‘A brutal 50 km race, with obstacles. I felt a strange urge to give it a shot’

A few months ago I came home from work to find my roommates chatting in the living room. “Hey Conor, we are thinking of doing this race next summer. It’s hard but it should be good craic!

Biggest understatement I’ve ever heard.

Spartan races are considered by endurance runners to be some of the toughest you can do. At a staggering 50 km – including 60 brutal obstacles – the Ultra Spartan is the highest level of difficulty. Not only do they want to give this behemoth a try, but they plan to do so in June in Andorra – yes, this mountainous country nestled in the Pyrenees, littered with steep ski slopes.

Why Andorra? Of course, you can run this race on flatter ground like in the south of England; but with pints in Andorra at around €2 a pop, there’s no competition.

A sane person would bail at the mention of this breed. And I almost did. But I felt a strange urge to give it a shot. Something inside me wanted an exercise goal to work towards.

Why not? Sounds like a fun bonding experience, right?

To the right?

I’ve never attempted anything remotely like this. While I was quite active as a kid, at 23 I’m not really on top of my game anymore. I don’t know what photo of me will be used for this column, but rest assured I’m no fitness guru flaunting a six-pack and running shirtless all the time. I still have my confinement belly!

Before that the most I had ever run was probably 5km in one go. Maybe 10km once or twice. So facing 50km over steep terrain at high altitude and obstacles designed to make you fail miserably?

Did I mention that if you are beaten by an obstacle, the punishment is 30 burpees?

If at this point you are worried about my health, don’t worry, my mother is also on your side. She’s a nurse and she never fails to tell me it’s a stupid idea. So I try to be careful.

Like many others, I started running during the pandemic. The short 3km runs were easy, refreshing and a good chance to get out. Accelerating to 50km was never going to be easy, but training had to start immediately.

Conor trains with his friends Johann Hedlund and Jack Murphy (right). Photography: Dara MacDonail

Our training started about eight months after the big day – a little less if you take into account the three weeks of “shrinking” beforehand, when athletes have to stop most of their activities to prepare their bodies. 15k runs around Phoenix Park in the dark of winter were a good place to start. My two American housemates and I (only Americans would have such an idea) tried running every week or so until Christmas, desperately trying to avoid the herd of deer near the papal cross at night. Supplementing that with some do-at-home fitness cards I bought from a charity shop and a membership to my local gym, everything was going according to plan.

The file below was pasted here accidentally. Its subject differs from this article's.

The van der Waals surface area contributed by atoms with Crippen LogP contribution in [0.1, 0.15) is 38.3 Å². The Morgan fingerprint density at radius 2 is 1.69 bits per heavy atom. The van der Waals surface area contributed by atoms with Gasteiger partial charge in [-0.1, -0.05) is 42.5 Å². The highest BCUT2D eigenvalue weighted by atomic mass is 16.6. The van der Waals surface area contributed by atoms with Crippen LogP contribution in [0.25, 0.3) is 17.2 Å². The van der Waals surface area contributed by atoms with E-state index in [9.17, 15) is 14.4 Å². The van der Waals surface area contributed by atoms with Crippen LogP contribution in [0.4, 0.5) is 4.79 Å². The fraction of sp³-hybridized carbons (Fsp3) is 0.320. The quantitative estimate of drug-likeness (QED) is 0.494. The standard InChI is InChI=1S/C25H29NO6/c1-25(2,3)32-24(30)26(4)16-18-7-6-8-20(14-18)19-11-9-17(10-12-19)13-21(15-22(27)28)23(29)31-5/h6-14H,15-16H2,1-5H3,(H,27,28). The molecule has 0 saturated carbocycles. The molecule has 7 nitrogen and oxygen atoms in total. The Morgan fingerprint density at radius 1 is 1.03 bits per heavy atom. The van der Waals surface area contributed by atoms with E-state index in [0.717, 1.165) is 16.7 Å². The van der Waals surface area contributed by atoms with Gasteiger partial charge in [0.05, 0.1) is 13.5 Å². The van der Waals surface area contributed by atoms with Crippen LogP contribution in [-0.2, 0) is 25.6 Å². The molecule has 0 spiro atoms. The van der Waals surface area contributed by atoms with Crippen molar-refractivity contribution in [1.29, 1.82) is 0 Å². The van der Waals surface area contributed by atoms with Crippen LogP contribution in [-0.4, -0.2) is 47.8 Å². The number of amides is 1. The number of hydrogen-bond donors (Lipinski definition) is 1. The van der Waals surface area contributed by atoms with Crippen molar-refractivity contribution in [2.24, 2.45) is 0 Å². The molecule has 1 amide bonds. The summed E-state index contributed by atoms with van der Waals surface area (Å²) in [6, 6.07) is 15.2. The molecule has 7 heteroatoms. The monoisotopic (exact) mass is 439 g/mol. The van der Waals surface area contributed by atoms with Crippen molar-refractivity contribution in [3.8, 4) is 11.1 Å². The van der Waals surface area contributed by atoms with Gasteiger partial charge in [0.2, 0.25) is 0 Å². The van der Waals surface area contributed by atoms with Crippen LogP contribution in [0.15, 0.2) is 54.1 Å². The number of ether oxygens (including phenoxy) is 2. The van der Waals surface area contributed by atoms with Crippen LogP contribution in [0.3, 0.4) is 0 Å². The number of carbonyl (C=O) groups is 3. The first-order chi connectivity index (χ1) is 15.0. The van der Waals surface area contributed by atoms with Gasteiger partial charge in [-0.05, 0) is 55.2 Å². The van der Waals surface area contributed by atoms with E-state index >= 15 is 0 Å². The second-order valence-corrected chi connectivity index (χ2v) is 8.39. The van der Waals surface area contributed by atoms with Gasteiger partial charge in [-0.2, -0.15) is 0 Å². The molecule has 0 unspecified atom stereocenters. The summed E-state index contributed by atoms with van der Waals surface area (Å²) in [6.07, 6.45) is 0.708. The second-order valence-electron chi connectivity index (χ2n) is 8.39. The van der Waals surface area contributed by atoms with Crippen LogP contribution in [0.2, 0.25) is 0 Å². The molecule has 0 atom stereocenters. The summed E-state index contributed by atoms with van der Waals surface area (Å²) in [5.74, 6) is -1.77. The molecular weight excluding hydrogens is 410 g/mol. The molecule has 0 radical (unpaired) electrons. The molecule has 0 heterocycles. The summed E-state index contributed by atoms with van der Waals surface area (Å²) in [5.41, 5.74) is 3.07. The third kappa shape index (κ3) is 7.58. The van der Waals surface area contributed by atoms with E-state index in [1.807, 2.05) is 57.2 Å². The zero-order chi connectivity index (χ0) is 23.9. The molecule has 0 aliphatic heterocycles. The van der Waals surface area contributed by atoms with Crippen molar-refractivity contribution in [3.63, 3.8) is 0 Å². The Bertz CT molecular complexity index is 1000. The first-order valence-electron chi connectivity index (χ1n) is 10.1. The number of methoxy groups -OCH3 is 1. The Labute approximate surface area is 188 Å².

My routine was working; my physical condition was improving, what could stop me now?

Like everything in the past two years, Covid has ruined the fun. I caught the virus alongside half the country in January and although the symptoms were pretty bad for a few days, what happened next was much worse.

About a week after reentering society, long after beating the plague, I decided to hit the gym. Foolishly, I jumped into a class called “Fat Burner”.

“Aha! ” I was thinking. “I have belly fat rolls to burn after a few weeks sitting on my ass.”

Bad idea.

My muscles were raw. The energy I once had vanished. I was completely out of breath within minutes. I felt pain in places I had never felt before and was afraid that this virus had delayed my progress.

The next day I was in agony. Piercing muscle pains along my legs prevented me from finding a comfortable sitting position – all day. Despite the pain, I put pressure on myself to resume my training. “I have a schedule to keep to,” I thought. A 10 minute run a few days later really had me worried. Searing muscle pains with every step knocked me out for more than a week, and every aching step seemed to drag me away from the mountains of Andorra. I pushed myself too hard.

Before that, I was quite cautious before catching Covid, mainly out of fear of spreading the virus to more vulnerable people around me. Now I feel an extra layer of terror. Getting Covid again would drive the nail in the coffin of my Spartan odyssey and potentially ruin my body once again.

My doctor says these long term side effects are normal and not necessarily long covid. The virus can cause severe damage to muscles which will take time to repair. Although it’s hard to know when I’ll recover, other people I’ve spoken to said they were back to their previous fitness level in just over a month. For me, there is no way of knowing.

My body is recovering, slowly but surely, and my muscles are regaining their strength. If there’s one piece of advice I would give to young, healthy people like me: even if the pandemic is “over” or whatever, the virus can still really mess you up. Don’t take it lightly.

This supermarathon I’m dumb enough to train for is right around the corner. Summer is only a few months away. I can’t say how prepared I will be for the unforgiving Pyrenees, but I will definitely give it a try.

Stay tuned . . .

Sign up for one of Get started in the Irish Times programs (it’s free!).
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Beginner course: A course to go from inactivity to running for 30 minutes.
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Good luck!

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